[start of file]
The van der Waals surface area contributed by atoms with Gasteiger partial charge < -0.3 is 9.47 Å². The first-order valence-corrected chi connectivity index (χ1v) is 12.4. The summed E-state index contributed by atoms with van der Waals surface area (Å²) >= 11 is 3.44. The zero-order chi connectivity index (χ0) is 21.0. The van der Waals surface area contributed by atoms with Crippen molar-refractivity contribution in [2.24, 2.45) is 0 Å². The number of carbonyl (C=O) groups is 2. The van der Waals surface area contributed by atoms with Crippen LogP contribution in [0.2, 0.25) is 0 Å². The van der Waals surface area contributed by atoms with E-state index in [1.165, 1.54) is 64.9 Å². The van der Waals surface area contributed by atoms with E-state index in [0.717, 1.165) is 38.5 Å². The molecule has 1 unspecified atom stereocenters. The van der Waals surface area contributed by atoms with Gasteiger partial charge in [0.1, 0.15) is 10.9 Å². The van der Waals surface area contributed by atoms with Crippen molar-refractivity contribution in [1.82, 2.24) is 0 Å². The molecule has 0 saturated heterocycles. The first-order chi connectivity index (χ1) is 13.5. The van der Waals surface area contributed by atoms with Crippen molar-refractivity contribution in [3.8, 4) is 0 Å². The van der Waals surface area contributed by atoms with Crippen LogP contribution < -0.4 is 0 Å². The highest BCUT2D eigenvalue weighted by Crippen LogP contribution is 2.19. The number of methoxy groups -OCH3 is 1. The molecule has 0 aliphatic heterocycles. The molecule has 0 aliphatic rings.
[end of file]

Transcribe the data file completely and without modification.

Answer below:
The van der Waals surface area contributed by atoms with Gasteiger partial charge < -0.3 is 9.47 Å². The first-order valence-corrected chi connectivity index (χ1v) is 12.4. The summed E-state index contributed by atoms with van der Waals surface area (Å²) >= 11 is 3.44. The zero-order chi connectivity index (χ0) is 21.0. The van der Waals surface area contributed by atoms with Crippen molar-refractivity contribution in [2.24, 2.45) is 0 Å². The number of carbonyl (C=O) groups is 2. The van der Waals surface area contributed by atoms with Crippen LogP contribution in [0.2, 0.25) is 0 Å². The van der Waals surface area contributed by atoms with E-state index in [1.165, 1.54) is 64.9 Å². The van der Waals surface area contributed by atoms with E-state index in [0.717, 1.165) is 38.5 Å². The molecule has 1 unspecified atom stereocenters. The van der Waals surface area contributed by atoms with Gasteiger partial charge in [0.1, 0.15) is 10.9 Å². The van der Waals surface area contributed by atoms with Crippen molar-refractivity contribution in [1.82, 2.24) is 0 Å². The molecule has 0 saturated heterocycles. The first-order chi connectivity index (χ1) is 13.5. The van der Waals surface area contributed by atoms with Crippen molar-refractivity contribution in [3.8, 4) is 0 Å². The van der Waals surface area contributed by atoms with Crippen LogP contribution < -0.4 is 0 Å². The highest BCUT2D eigenvalue weighted by Crippen LogP contribution is 2.19. The number of methoxy groups -OCH3 is 1. The molecule has 0 aliphatic heterocycles. The molecule has 0 aliphatic rings.